This is a sad story. I believe Rob Ford when he says he was doing it for football and believe me, I’m not a fan of him politically at all. I believe him but still feel he should lose his job…immediately… and that he himself should resign. The rule of law, and lets admit it in this case common sense as well, made what he did a conflict of interest. A defence of ‘I didn’t know and honestly didn’t think it was a conflict’ and a belief he seems to continue to have that he is above the law (based on his apology to 1/2 of his constituents only), is no defence at all.
    He should resign because he didn’t know; and the rule of law must take precedence, as he should know as well, in a democracy. His errors are two-fold. 1. He did breach the law and should have known that it was a conflict: and 2. he should recognize that being morally right is not always the only thing; laws in democracies are a fundamental check on both abuse of power (which this clearly is not) and incompetence (which I believe this clearly is).

  • kidcarter

    I bet more than half the commentators here are at work. Is everyone here going to hand the money back? Make up for it for extra time? If found out, are you going to voluntarily quit? I hope at work, you have the ethics not to vote on the matter or advocate for yourself. Turn yourself in.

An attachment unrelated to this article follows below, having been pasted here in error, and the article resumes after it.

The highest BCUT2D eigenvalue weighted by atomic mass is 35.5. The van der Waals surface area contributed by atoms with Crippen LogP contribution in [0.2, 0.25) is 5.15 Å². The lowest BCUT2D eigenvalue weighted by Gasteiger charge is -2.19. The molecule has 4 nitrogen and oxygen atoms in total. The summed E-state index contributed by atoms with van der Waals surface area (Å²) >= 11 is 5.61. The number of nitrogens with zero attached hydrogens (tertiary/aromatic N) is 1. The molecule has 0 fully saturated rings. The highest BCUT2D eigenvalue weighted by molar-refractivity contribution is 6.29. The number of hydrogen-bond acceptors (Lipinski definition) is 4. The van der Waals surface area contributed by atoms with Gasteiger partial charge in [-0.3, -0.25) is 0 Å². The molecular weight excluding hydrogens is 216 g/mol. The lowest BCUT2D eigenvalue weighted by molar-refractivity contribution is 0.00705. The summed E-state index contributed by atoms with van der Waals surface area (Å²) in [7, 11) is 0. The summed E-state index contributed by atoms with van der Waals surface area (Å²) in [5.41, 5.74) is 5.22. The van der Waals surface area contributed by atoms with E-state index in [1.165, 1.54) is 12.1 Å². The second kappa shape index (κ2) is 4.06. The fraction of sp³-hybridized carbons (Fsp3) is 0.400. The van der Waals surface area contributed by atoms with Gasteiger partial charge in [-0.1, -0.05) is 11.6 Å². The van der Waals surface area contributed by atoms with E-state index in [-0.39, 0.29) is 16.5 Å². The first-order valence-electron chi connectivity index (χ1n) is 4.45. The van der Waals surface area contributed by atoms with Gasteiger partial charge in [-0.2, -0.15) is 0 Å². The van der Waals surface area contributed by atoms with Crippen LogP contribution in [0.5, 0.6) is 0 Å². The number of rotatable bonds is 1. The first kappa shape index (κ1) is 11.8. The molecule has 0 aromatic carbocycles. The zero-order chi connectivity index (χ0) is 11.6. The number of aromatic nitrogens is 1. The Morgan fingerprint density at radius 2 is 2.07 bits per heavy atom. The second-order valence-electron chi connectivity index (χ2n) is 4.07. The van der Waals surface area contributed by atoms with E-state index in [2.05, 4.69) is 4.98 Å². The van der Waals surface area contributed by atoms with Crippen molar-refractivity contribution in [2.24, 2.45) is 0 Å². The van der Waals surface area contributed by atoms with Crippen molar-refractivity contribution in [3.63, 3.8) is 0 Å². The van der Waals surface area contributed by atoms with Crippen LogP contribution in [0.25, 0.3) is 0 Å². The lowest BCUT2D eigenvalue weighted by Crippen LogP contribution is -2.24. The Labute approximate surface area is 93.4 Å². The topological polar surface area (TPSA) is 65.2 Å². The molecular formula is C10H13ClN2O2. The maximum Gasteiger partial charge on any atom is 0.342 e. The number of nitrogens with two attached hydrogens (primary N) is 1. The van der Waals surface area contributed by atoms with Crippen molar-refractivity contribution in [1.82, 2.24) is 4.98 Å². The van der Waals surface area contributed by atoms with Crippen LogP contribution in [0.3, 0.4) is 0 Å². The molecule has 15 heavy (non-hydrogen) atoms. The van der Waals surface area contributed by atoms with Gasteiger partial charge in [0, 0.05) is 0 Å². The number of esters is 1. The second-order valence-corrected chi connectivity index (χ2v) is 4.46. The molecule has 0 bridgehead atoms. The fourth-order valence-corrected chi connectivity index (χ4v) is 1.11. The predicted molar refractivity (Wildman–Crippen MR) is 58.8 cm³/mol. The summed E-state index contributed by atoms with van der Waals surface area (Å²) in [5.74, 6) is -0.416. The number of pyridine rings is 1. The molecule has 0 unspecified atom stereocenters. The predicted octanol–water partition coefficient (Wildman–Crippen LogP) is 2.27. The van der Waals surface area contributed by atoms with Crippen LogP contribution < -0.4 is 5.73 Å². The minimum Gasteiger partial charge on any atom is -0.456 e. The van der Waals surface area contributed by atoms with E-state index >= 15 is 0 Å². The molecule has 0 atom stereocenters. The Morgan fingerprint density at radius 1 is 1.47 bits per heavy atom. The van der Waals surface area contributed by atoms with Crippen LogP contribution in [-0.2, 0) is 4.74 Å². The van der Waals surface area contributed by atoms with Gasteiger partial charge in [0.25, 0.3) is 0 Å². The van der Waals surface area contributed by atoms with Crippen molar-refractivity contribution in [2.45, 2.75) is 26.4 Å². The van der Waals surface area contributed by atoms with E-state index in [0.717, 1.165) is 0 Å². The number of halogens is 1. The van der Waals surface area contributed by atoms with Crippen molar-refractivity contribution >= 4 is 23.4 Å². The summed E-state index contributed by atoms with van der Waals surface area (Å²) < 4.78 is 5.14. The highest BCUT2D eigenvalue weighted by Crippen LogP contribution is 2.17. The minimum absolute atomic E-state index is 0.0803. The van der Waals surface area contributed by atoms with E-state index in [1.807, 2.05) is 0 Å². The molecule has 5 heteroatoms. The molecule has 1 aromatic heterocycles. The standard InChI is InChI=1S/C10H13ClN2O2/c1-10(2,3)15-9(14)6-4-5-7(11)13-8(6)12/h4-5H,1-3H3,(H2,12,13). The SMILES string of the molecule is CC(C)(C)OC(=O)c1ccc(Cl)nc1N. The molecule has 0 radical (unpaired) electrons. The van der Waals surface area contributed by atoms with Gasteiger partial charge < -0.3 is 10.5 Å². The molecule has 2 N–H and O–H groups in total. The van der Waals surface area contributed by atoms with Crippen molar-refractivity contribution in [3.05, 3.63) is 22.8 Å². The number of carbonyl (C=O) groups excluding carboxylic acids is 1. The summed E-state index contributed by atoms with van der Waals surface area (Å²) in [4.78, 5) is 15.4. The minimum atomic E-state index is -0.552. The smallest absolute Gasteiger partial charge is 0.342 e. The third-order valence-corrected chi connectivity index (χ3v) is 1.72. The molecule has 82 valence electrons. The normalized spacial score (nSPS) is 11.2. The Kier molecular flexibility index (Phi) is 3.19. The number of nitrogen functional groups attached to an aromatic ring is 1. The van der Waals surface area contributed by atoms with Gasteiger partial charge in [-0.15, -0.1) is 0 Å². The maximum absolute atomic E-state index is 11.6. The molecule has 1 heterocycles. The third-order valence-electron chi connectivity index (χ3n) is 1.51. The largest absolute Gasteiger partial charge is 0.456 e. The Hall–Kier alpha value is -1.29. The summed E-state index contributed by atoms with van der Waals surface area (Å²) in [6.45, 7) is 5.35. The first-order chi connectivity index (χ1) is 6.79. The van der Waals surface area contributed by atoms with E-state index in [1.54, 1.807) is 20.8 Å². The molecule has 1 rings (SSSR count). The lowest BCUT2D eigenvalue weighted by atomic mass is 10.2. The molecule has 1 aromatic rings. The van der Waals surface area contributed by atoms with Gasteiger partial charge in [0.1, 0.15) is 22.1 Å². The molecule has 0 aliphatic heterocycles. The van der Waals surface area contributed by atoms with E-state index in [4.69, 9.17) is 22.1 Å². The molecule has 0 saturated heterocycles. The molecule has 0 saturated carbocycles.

Adam Vaughan, did he take calls on his city blackberry regarding any personal charity work? They should dig into that. How about the other councillors? Is there a dollar amount or time that can be attached to this. Is $1000 the amount, $200? Is it 3 or 5 emails if a city official asks for pledges for their charity marathon that gets them turfed? 20, 100? You know Adam Vaughan is probably up next for this type of activity.

    I’m so sick of this twisted value system of 3 strikes you are out, cut off a robbers hand for stealing bread, make fun of someone for their weight. It’s mean, not inclusive, and really about punishment, not justice.

    This whole Harper/American stand-in-judgement and be punitive is sickening.

    The right wing is getting out of hand in Toronto.

    I dislike Ford’s policies so much. He shouldn’t run again.

    But this is one dangerous precedent for Ontario. And the number of individuals ready to ruin a career on this matter is disgusting.

    I’m not going to bother with replies to this. The rhetoric, hate and trolling is ridiculous.

    Just put some peace in your hearts, and remember that we are Canadians, not some butchers out for revenge.

    • Anonymous

      “The rhetoric, hate and trolling is ridiculous”

      Yes, yours is.

      “we are…not some butchers out for revenge”

      No, we aren’t. This isn’t about revenge. This is about holding a politician who feels he is above the law, accountable to the law. A very valuable example for our youth, don’t you think?

      • kidcarter

        You know, this is the one I can comment on.

        It’s a good point. And I understand what the point is.

        But I can’t agree with it.